As a survivor of the Cold War, I can’t help but feel there is something missing these days without the Soviet Menace. I mean, the Soviets, despite being the alleged evil empire, did prompt us to shift into gear on more than one occasion. Before the Eagle had landed, the Soviets had already sent a satellite and an astronaut into space. Not bad. Anything that could whip Ike into a tizzy is worth mentioning. He quickly called for the creation of both NASA (National Aeronautics and Space Administration) and DARPA (Defense Advanced Research Projects Agency) in 1958.
NASA, declaring “For the Benefit of All,” moved quickly, launching the Explorer 1 satellite on January 31, 1958. Led by the former head of the German rocket program, Wernher von Braun, NASA immediately began to explore the possibility of sending human beings into space. Dubbed Project Mercury, this program involved seven original astronauts, of whom, Alan Shepard became the first American into space, while John Glenn would become the first American to orbit the earth.
But this did not mean we had achieved space supremacy. With the Space Race underway, NASA began implementing a new tracking system, called the Global Positioning System (GPS). The system involved the use of satellites to track the position and location of both spacecraft and intercontinental ballistic missiles. Initially developed by the Navy, the first successful GPS tracking system was dubbed Transit, and used five satellites to triangulate positions around the globe.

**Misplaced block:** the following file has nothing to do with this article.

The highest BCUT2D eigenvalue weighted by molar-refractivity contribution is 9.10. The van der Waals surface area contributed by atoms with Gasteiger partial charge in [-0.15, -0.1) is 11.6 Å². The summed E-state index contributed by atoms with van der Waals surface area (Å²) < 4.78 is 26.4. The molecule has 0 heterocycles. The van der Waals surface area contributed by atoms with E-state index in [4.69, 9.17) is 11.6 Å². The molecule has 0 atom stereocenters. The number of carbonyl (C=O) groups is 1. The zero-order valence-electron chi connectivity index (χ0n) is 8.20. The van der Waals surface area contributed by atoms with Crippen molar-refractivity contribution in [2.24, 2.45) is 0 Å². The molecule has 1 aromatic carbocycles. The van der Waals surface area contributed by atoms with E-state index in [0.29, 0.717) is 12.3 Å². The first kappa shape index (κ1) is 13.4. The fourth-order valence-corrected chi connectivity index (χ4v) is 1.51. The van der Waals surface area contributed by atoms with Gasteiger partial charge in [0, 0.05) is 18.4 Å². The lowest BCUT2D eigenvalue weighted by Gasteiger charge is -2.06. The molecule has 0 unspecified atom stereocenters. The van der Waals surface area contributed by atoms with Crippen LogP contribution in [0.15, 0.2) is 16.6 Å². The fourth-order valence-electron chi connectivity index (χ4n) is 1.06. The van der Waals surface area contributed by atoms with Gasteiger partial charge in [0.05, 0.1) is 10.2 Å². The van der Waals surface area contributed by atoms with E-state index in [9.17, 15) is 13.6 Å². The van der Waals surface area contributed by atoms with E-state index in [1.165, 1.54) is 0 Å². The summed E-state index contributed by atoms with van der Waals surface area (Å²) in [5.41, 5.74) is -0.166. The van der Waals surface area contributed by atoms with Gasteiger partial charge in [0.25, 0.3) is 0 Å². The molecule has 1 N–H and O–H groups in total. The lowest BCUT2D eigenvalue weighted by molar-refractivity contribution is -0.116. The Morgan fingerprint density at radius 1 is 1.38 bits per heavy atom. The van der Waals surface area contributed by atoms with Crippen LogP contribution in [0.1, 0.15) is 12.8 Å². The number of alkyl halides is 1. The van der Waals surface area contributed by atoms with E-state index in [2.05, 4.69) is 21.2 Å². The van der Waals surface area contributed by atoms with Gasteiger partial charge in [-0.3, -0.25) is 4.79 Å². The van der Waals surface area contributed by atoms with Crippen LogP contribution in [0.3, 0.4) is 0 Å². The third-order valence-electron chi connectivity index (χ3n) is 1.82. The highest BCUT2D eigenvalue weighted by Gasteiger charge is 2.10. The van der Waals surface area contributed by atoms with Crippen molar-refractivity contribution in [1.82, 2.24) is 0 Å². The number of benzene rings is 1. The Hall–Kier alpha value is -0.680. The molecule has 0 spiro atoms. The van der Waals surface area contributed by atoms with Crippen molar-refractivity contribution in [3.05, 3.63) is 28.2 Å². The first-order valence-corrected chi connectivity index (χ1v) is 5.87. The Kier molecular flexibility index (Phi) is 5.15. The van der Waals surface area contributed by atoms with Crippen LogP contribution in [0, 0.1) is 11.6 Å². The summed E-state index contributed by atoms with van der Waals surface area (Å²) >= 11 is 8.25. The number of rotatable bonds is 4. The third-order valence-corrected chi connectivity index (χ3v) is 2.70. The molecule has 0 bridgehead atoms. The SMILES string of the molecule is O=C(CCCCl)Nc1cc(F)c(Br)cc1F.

In 1983, the GPS system, which had been used exclusively by the military, would be unleashed on the private sector. In that year, a Soviet interceptor aircraft shot down the civilian Korean Air airliner KAL 007, killing all 269 people on board. The plane had strayed into Soviet airspace and although the Soviet had probable cause to destroy the perceived threat, it was determined had the airliner had accurate navigational systems, the tragedy could have been avoided. President Ronald Reagan subsequently announced that civilians and civilian agencies should have access to the GPS tracking systems.
From the Space Race to racing down the highway, a GPS system is guiding us. Not only has it become the preeminent navigational system for cars, but the scientific community has used it to track wild and domestic animals and migration patterns. Law enforcement uses GPS tracking to find stolen cars and keep tabs on criminals on bail or probation. Now, not only can someone find where they are on a city grid, but also he or she can find nearby businesses and restaurants. The uses, and the wonders, never end.
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